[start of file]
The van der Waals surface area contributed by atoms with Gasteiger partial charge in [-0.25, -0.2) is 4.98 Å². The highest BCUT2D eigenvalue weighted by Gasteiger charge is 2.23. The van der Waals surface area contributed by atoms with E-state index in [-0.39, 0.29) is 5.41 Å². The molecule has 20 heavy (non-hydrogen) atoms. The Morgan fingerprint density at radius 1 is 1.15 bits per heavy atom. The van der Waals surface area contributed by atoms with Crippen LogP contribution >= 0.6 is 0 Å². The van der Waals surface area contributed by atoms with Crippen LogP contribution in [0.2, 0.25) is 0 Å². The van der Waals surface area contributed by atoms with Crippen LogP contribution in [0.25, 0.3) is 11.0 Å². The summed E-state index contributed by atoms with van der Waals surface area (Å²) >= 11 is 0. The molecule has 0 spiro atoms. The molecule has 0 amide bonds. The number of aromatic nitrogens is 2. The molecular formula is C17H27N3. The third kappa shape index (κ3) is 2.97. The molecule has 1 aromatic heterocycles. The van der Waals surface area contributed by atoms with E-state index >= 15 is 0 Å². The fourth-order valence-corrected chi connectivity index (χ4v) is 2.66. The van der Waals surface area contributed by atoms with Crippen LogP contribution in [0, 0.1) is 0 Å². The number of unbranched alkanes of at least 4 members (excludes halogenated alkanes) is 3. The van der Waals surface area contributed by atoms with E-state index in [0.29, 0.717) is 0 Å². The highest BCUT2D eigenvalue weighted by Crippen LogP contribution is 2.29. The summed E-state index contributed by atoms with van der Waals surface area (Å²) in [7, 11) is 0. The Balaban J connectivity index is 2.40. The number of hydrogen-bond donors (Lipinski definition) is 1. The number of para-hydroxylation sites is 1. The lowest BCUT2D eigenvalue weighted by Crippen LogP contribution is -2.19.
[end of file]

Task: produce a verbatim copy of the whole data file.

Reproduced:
The van der Waals surface area contributed by atoms with Gasteiger partial charge in [-0.25, -0.2) is 4.98 Å². The highest BCUT2D eigenvalue weighted by Gasteiger charge is 2.23. The van der Waals surface area contributed by atoms with E-state index in [-0.39, 0.29) is 5.41 Å². The molecule has 20 heavy (non-hydrogen) atoms. The Morgan fingerprint density at radius 1 is 1.15 bits per heavy atom. The van der Waals surface area contributed by atoms with Crippen LogP contribution >= 0.6 is 0 Å². The van der Waals surface area contributed by atoms with Crippen LogP contribution in [0.2, 0.25) is 0 Å². The van der Waals surface area contributed by atoms with Crippen LogP contribution in [0.25, 0.3) is 11.0 Å². The summed E-state index contributed by atoms with van der Waals surface area (Å²) >= 11 is 0. The molecule has 0 spiro atoms. The molecule has 0 amide bonds. The number of aromatic nitrogens is 2. The molecular formula is C17H27N3. The third kappa shape index (κ3) is 2.97. The molecule has 1 aromatic heterocycles. The van der Waals surface area contributed by atoms with E-state index >= 15 is 0 Å². The fourth-order valence-corrected chi connectivity index (χ4v) is 2.66. The van der Waals surface area contributed by atoms with Crippen LogP contribution in [0, 0.1) is 0 Å². The number of unbranched alkanes of at least 4 members (excludes halogenated alkanes) is 3. The van der Waals surface area contributed by atoms with E-state index in [0.29, 0.717) is 0 Å². The highest BCUT2D eigenvalue weighted by Crippen LogP contribution is 2.29. The summed E-state index contributed by atoms with van der Waals surface area (Å²) in [7, 11) is 0. The Balaban J connectivity index is 2.40. The number of hydrogen-bond donors (Lipinski definition) is 1. The number of para-hydroxylation sites is 1. The lowest BCUT2D eigenvalue weighted by Crippen LogP contribution is -2.19.